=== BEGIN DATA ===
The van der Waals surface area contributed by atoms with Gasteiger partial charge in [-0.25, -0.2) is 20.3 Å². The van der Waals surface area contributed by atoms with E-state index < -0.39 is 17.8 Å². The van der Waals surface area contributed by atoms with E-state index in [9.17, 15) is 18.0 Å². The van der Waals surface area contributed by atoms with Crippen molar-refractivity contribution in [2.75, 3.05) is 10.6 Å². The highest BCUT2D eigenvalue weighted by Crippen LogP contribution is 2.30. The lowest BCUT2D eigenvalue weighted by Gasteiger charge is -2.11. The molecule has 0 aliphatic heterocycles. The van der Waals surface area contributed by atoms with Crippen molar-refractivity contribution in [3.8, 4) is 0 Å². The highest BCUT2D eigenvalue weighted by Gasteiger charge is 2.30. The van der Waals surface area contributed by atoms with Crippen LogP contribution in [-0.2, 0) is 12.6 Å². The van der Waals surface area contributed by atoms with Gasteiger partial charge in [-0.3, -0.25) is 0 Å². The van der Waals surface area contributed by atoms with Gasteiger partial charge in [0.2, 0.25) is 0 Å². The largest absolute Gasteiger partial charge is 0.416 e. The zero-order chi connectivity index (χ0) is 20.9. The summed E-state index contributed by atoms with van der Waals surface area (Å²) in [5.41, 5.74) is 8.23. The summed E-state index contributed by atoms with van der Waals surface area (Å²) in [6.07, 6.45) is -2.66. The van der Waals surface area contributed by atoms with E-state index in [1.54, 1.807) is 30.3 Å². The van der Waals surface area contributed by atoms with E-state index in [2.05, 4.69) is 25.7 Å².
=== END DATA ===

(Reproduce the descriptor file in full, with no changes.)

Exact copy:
The van der Waals surface area contributed by atoms with Gasteiger partial charge in [-0.25, -0.2) is 20.3 Å². The van der Waals surface area contributed by atoms with E-state index < -0.39 is 17.8 Å². The van der Waals surface area contributed by atoms with E-state index in [9.17, 15) is 18.0 Å². The van der Waals surface area contributed by atoms with Crippen molar-refractivity contribution in [2.75, 3.05) is 10.6 Å². The highest BCUT2D eigenvalue weighted by Crippen LogP contribution is 2.30. The lowest BCUT2D eigenvalue weighted by Gasteiger charge is -2.11. The molecule has 0 aliphatic heterocycles. The van der Waals surface area contributed by atoms with Crippen molar-refractivity contribution in [3.8, 4) is 0 Å². The highest BCUT2D eigenvalue weighted by Gasteiger charge is 2.30. The van der Waals surface area contributed by atoms with Crippen LogP contribution in [-0.2, 0) is 12.6 Å². The van der Waals surface area contributed by atoms with Gasteiger partial charge in [-0.3, -0.25) is 0 Å². The van der Waals surface area contributed by atoms with Gasteiger partial charge in [0.2, 0.25) is 0 Å². The largest absolute Gasteiger partial charge is 0.416 e. The zero-order chi connectivity index (χ0) is 20.9. The summed E-state index contributed by atoms with van der Waals surface area (Å²) in [5.41, 5.74) is 8.23. The summed E-state index contributed by atoms with van der Waals surface area (Å²) in [6.07, 6.45) is -2.66. The van der Waals surface area contributed by atoms with E-state index in [1.54, 1.807) is 30.3 Å². The van der Waals surface area contributed by atoms with E-state index in [2.05, 4.69) is 25.7 Å².